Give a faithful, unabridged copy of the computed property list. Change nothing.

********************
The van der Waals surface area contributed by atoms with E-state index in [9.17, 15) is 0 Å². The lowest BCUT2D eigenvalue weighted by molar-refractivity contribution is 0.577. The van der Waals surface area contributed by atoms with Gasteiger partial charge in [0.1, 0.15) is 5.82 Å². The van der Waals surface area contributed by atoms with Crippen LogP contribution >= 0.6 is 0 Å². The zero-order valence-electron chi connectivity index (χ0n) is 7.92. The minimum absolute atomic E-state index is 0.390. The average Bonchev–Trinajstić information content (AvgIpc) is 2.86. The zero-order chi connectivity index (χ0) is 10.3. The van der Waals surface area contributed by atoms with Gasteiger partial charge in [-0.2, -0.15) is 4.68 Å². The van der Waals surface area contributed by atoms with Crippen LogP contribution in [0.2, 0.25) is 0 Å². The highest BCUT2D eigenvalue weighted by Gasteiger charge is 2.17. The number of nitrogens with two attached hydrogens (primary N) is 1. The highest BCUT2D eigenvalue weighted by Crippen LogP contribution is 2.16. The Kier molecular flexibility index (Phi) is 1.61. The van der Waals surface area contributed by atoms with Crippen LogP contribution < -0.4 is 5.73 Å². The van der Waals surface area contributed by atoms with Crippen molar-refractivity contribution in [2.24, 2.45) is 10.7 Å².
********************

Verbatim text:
The van der Waals surface area contributed by atoms with E-state index in [9.17, 15) is 0 Å². The lowest BCUT2D eigenvalue weighted by molar-refractivity contribution is 0.577. The van der Waals surface area contributed by atoms with Gasteiger partial charge in [0.1, 0.15) is 5.82 Å². The van der Waals surface area contributed by atoms with Crippen LogP contribution >= 0.6 is 0 Å². The zero-order valence-electron chi connectivity index (χ0n) is 7.92. The minimum absolute atomic E-state index is 0.390. The average Bonchev–Trinajstić information content (AvgIpc) is 2.86. The zero-order chi connectivity index (χ0) is 10.3. The van der Waals surface area contributed by atoms with Gasteiger partial charge in [-0.2, -0.15) is 4.68 Å². The van der Waals surface area contributed by atoms with Crippen LogP contribution in [0.2, 0.25) is 0 Å². The highest BCUT2D eigenvalue weighted by Gasteiger charge is 2.17. The number of nitrogens with two attached hydrogens (primary N) is 1. The highest BCUT2D eigenvalue weighted by Crippen LogP contribution is 2.16. The Kier molecular flexibility index (Phi) is 1.61. The van der Waals surface area contributed by atoms with Crippen LogP contribution < -0.4 is 5.73 Å². The van der Waals surface area contributed by atoms with Crippen molar-refractivity contribution in [2.24, 2.45) is 10.7 Å².